Breakups are never easy, and when you factor in a legally binding contract, such as a marriage or civil partnership certificate, they become much more complex. In 2020, there were 103,592 divorces granted in England and Wales, according to the Office for National Statistics2, and data analysis from NimbleFins suggests that a third of marriages over the past 50 years, in England and Wales, have ended in divorce3.
A divorce agreement can involve many complex processes, particularly when trying to split or settle estate, pension and investment arrangements. Experienced and skilled financial planners will work alongside your family lawyer to ensure the best outcomes for you and the other party involved, which is exactly what we do at 7IM. We also offer cashflow modelling capabilities, allowing you to receive a visual representation of how your wealth may look ‘post-settlement’ across a number of different scenarios, perhaps helping to inform discussions on your financial settlement negotiations.
The modelling tool will certainly benefit those nearing retirement, especially if their wealth is about to dip due to the separation, if they’re going to have to share their accrued pension wealth, or perhaps receive a share of pension assets for the first time.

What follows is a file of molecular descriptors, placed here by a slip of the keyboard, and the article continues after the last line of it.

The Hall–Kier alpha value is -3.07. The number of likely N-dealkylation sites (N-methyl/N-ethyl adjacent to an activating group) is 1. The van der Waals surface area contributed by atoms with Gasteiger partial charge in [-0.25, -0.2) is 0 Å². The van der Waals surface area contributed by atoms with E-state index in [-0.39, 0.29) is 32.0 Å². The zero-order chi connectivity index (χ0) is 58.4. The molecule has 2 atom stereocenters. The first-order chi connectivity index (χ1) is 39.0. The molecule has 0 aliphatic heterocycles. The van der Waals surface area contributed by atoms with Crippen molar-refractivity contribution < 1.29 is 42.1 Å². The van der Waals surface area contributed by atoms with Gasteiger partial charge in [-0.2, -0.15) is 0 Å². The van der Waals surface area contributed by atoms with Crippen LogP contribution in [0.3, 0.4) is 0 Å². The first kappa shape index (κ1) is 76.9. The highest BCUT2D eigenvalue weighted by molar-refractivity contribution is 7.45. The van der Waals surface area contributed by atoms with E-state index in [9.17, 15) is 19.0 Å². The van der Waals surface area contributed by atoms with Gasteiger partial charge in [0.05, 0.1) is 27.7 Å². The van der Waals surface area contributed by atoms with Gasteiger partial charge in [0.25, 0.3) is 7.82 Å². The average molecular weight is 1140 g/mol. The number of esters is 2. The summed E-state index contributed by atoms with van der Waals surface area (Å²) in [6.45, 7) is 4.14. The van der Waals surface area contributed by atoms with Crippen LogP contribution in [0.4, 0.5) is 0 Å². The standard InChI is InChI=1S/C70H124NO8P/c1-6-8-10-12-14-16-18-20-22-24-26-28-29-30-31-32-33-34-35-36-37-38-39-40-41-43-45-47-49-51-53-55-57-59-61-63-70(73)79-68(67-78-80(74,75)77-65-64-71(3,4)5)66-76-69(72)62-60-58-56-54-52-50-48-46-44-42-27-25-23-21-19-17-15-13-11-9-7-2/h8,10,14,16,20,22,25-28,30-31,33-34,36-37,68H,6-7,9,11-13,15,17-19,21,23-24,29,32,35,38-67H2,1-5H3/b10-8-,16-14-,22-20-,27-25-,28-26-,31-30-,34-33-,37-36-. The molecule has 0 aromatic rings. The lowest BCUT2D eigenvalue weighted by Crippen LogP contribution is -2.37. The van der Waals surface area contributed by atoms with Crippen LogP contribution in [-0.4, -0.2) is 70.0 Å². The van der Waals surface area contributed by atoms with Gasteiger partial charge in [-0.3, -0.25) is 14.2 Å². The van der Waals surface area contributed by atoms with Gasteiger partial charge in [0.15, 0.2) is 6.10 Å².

3. Investing in your children
For many parents, planning for their children’s future is a priority, and enlisting the support of a financial planner could allow you to do that as best as possible. There are a few different savings vehicles that can be used to start saving for your children, whether in the form of a Junior ISA, which carries a tax-free allowance of £9,000 per year, or a Junior Self Invested Personal Pension, carrying a £3,600 gross allowance per year. Or you can utilise both. It’s also important to remember that these allowances are per child, so if you have more than one, you can start investing in all of their futures.
4. Inheriting money
Receiving a lump sum can be life changing for many people. But deciding what to do with it does carry some pressure and trying to make that decision alone can be daunting – particularly in the current climate, when interest rates are climbing, inflation’s soaring and the stock markets are challenging.
But what do all these elements have in common? They’re events that are happening now and it’s likely that your finances won’t have been through this combined turmoil before. A lump sum inheritance can give you options and there’s no ‘one size fits all plan’. It’s important to speak to a financial planning professional to help you build your plan for your future. This could be maximising your allowances, topping up your savings, repaying debt, or a combination of these and more. It’s never too soon to start planning for your future and at 7IM, we firmly believe in the adage, ‘the early bird catches the worm.’